Last year, in an apparent display of one-upmanship, Mozilla decided to speed up Firefox's release cycle dramatically. The result? We went from Firefox 4 to Firefox 11 in just under a year.
Trouble is, Firefox's update mechanism still involves an old-fashioned installer, and being confronted with an update every six weeks can get a little tiresome. That is, happily, all about to change. Mozilla has announced that "silent updates" will be introduced in Firefox 13 later this year:
To cater to update fatigue, updates will now be downloaded and installed silently in the background. It means that startup and shutdown of the web browser won’t be affected by installation routines. Additionally, the What’s New page displayed after an update can now be displayed depending if there is important information needed to be displayed to the end user. Silent updates are currently planned to land in Firefox 13.
Chrome's silent updating is one of the reasons I switched from Firefox a couple of years back. The convenience factor is pretty huge, so I'm happy to see Firefox heading down the same path.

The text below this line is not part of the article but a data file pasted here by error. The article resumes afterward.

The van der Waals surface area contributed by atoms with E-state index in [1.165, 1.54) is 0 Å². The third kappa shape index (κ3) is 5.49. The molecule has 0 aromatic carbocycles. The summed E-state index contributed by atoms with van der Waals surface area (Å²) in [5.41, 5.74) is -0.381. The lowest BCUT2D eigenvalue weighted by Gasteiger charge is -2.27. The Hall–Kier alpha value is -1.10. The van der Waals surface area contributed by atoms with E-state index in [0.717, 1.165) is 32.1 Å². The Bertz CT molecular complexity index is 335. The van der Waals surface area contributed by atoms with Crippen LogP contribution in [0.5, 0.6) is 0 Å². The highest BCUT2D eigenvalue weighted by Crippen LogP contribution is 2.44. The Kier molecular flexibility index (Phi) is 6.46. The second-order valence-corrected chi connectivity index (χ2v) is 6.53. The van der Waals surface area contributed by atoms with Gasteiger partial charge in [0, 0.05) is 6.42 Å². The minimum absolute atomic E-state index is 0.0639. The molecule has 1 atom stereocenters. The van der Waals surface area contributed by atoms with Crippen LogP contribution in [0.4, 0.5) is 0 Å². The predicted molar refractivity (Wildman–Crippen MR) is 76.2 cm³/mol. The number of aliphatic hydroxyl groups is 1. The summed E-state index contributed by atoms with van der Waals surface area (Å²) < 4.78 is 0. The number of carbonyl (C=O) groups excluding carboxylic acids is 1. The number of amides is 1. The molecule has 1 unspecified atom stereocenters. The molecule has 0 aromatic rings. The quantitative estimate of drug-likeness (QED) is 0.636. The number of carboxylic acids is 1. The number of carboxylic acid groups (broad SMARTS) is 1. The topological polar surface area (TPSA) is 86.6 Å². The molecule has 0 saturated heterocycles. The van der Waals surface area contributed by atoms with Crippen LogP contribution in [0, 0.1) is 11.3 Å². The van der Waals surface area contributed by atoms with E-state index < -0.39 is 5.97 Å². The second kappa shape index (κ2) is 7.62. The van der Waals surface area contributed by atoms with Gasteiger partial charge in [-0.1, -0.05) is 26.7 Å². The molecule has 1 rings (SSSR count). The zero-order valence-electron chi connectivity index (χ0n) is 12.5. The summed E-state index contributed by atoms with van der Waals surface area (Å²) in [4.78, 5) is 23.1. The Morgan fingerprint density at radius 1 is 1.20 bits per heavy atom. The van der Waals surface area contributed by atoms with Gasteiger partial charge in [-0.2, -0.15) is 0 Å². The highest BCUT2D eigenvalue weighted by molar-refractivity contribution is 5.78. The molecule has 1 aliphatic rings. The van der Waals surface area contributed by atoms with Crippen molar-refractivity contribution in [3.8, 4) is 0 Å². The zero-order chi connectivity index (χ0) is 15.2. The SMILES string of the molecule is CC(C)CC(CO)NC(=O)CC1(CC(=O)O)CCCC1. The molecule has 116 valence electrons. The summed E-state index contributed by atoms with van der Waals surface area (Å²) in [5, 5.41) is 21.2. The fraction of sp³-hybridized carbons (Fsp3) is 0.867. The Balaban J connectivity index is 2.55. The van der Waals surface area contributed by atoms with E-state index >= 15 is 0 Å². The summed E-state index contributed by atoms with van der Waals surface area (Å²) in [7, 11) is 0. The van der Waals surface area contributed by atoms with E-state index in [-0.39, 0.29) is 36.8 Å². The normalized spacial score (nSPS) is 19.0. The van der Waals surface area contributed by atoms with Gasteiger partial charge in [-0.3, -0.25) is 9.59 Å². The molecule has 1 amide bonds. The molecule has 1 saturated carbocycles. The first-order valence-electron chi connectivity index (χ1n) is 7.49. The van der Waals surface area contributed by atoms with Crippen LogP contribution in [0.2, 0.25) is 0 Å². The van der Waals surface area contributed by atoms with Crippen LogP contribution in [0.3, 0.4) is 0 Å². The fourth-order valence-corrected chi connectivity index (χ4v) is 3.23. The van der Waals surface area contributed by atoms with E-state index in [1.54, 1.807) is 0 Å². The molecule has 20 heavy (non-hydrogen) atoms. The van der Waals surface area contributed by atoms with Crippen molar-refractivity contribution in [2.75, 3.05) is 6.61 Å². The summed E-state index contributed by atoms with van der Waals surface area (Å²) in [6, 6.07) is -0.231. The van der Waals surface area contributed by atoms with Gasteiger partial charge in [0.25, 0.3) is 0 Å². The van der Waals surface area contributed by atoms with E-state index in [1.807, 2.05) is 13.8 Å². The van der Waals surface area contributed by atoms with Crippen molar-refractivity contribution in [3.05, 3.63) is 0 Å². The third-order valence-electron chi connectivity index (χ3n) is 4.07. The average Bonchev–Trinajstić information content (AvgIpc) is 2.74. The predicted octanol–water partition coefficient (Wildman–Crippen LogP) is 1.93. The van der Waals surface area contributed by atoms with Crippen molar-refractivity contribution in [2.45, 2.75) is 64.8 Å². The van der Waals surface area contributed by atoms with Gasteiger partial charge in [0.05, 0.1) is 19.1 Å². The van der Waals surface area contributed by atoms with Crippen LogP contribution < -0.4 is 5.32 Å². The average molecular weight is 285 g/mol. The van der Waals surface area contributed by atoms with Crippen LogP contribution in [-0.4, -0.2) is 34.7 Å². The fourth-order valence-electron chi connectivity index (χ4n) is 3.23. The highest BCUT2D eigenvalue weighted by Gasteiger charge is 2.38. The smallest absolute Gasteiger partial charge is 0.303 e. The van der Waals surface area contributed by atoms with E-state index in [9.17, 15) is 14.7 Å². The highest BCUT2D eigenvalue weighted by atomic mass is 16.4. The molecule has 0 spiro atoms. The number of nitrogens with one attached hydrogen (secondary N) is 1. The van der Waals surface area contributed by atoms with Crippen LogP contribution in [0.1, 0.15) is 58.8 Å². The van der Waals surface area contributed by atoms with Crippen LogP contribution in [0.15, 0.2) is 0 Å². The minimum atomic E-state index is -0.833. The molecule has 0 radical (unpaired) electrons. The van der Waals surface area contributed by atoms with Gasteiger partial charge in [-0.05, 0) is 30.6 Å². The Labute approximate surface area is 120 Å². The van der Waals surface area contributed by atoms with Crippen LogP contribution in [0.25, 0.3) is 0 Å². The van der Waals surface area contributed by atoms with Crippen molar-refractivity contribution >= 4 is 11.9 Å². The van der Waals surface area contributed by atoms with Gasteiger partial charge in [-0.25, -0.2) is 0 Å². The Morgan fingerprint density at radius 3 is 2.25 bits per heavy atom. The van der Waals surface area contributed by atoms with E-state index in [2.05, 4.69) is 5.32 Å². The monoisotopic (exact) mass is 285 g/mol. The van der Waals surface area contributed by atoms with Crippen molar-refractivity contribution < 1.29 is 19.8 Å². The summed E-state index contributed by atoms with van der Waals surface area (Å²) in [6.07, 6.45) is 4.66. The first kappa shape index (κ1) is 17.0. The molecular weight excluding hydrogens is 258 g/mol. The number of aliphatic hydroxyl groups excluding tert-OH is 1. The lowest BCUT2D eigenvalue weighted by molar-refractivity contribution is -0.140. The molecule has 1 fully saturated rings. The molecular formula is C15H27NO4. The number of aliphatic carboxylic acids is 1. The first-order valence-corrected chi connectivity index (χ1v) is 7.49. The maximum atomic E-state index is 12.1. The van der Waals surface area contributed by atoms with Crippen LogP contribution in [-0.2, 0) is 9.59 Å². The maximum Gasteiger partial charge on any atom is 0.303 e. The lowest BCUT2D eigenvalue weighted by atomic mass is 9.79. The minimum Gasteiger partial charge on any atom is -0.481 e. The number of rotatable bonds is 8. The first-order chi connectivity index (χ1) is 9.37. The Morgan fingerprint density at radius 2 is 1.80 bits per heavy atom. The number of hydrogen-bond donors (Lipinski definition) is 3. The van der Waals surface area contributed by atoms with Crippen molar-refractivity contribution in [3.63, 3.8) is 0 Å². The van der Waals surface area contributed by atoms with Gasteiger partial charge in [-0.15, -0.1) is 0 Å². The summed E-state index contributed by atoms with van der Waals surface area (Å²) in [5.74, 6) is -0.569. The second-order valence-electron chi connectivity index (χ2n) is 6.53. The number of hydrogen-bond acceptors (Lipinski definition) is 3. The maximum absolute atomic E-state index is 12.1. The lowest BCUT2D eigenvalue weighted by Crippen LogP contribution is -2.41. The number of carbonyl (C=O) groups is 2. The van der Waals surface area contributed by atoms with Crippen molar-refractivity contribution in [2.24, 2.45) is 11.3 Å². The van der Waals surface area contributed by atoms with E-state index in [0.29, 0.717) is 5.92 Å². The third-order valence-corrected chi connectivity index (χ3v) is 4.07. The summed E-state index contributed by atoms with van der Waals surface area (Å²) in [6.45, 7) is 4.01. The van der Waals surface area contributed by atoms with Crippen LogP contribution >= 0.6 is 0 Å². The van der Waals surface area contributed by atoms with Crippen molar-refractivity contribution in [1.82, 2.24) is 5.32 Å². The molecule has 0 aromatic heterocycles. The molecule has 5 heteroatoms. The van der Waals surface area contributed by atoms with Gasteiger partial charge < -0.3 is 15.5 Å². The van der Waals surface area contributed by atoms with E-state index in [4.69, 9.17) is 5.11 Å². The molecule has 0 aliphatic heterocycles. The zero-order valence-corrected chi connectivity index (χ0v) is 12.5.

Silent updates are a big deal for non-tech-savvy users, too—and not just from a security standpoint. In a perfect world, everybody would be running the latest version of their browser of choice, and web developers would be able to use the latest and greatest web technologies without worrying about backward-compatibility.
|Wait, we're giving away $1500 in PC hardware?||4|
|Nvidia GeForce 337.61 beta hotfix display driver released||2|
|AMD earnings previewed||6|
|Ars Technica reviews Windows Phone 8.1||11|
|Steam usage patterns reveal shameful number of unplayed games||49|
|Google buys Titan Aerospace||11|
|What's next after Google Glass? Try Google contact lenses||8|
|Major smartphone makers to integrate kill switches into future mobile devices||20|